December 21, 2016

Case File #016.12.21: MAGI

According to the Gospel of Matthew in the Bible, the baby Jesus was visited by a group of Eastern wise men or philosophers who also gifted him with expensive items such as gold, frankincense, and myrrh. Some English translations of the New Testament refer to these visitors as Magi, and probably because of their three flashy presents, the men are traditionally characterized, especially during the Christmas season, as a trio of Eastern kings. But the word magi, which came to English directly from Latin, suggests something else, as it is the plural form of the Latin word magus, which means “magician” or “sorcerer.” We can substantiate this as the Gospel author's intended definition for magi simply by looking at what is purported to be the original Greek manuscript: magoi is the Greek word translated in English-language Bibles as magi or wise men, and magoi is itself the plural form of magos, which means “magician” or “sorcerer.” So in the biblical narrative, neither kings nor philosophers journeyed to the Bethlehem manger; rather, the Eastern gift bearers who came to honor the baby Jesus were essentially well-heeled wizards. Even so, you shouldn't let this fact influence your Christmas traditions or festivities. After all, it would look kind of silly for a crèche to depict three wizards kneeling at the manger. And a song title such as “We Three Sorcerers” just doesn't have the poetic cadence of “We Three Kings.”

©2016 Michael R. Gates

October 26, 2016

Case File #016.10.26: VAMPIRE

There seems to be substantial discord among etymologists, lexicographers, and linguists when it comes to the origins of the word vampire. While all agree that the noun and its primary sense—that is, “the reanimated body of a dead person that leaves its grave, usually at night, to drink the blood of unwary or slumbering living people”—first entered the English language circa 1730, that's where the harmony basically ends. As to the language from which English acquired the word, the various experts offer at least three theories. Some say it was borrowed from the French vampire, and they argue that the identical spelling supports their opinion; some insist it came from the German vampir, claiming that the Teutonic word appeared first and essentially passed into French and English at the same time; and still others point out that the Hungarian vámpír is even older than the German and is thus likely to have spawned the German, French, and English forms of the word. But regardless of the dispute over which language was the immediate progenitor of the English vampire, does anybody know the word's ultimate source? Well, the answer is . . . probably. The majority of authorities believe that the word's roots wind back to the Old Church Slavonic word opiri, which was essentially used to mean “a reanimated, bloodsucking corpse.” It must be noted, however, that there are those who argue that the noun ultimately came from ubyr, a word meaning “witch” in the Turkic language of the Kazan Tatar people in Russia. Now, if all that etymological discord leaves you feeling a bit too dubious, you may get some satisfaction from this: all of the experts do agree that the modern secondary meaning of vampire, “a person who benefits from ruthlessly taking advantage of others,” was first used around 1740, and all concur that it is from this sense that the slangy noun vamp (“a woman who aggressively seduces and exploits men”) and its related verb sense (“to blatantly set out to seduce and exploit someone”) were derived.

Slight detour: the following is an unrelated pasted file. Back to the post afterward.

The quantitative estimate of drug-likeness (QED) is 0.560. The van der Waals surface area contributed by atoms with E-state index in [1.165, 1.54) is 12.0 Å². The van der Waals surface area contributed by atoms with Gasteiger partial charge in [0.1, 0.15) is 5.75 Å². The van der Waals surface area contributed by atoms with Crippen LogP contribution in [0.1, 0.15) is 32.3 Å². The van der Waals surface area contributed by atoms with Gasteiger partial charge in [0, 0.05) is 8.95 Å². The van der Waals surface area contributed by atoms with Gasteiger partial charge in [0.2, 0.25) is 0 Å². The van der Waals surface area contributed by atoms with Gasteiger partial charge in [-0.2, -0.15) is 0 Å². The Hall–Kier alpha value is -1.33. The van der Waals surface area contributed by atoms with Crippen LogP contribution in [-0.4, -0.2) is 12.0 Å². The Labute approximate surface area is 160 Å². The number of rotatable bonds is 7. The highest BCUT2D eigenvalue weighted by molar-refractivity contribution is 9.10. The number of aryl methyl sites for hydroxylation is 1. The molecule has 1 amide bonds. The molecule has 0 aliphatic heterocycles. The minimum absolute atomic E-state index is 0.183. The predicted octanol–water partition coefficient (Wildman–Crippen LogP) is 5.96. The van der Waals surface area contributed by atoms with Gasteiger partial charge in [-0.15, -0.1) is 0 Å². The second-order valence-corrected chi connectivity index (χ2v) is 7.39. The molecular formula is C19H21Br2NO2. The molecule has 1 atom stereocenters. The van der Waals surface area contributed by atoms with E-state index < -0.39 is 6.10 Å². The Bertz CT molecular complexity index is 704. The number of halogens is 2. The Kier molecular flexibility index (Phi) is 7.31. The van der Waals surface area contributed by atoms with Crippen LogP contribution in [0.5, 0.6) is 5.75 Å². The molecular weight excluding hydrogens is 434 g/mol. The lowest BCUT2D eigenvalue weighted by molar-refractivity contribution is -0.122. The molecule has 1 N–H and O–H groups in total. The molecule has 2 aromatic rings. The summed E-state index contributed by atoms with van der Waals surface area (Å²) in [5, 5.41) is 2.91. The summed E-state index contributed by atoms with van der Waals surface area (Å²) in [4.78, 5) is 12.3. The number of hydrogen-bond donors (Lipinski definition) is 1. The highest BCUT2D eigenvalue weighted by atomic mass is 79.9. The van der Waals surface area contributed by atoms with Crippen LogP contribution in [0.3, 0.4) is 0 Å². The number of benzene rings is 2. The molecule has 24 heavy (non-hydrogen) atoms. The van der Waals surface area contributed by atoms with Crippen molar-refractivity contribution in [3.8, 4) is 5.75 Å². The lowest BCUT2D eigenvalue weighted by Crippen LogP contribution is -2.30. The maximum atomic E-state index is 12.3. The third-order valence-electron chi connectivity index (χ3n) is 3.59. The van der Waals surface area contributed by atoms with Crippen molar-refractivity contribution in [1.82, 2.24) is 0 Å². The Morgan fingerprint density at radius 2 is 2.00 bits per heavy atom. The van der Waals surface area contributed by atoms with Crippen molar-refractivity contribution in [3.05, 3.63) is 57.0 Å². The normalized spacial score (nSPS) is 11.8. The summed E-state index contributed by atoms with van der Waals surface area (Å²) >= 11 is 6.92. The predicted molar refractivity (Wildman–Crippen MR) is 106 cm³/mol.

©2016 Michael R. Gates

October 20, 2016

Case File #016.10.20: SPOOK

The word spook first appeared as an Americanism circa 1800. Borrowed directly from the Dutch spook, a descendant of the Middle Dutch spooc that was itself a close relative of the Middle Low German spok, the English noun was at first used to mean merely “ghost” or “a visible disembodied spirit.” By the end of the century, however, it had also come to mean “any frightening and seemingly preternatural creature” and was starting to take on its now lesser-known figurative sense of “a haunting or disturbing idea or prospect.” (Today, words such as specter and phantom have all but supplanted spook in denoting the aforesaid figurative meaning.) It wasn't until the early 1940s that spook acquired the additional sense of “an undercover agent or spy,” and the same decade saw the unfortunate development of the noun's offensively disparaging (and now highly indecorous) use as a term for a black person. By the way, spook also has two verb senses: the first, “to haunt, frighten, or otherwise behave like a ghost,” appeared in the English lexicon circa 1865; and the second, “to become suddenly frightened or nervous,” came into general use around 1935.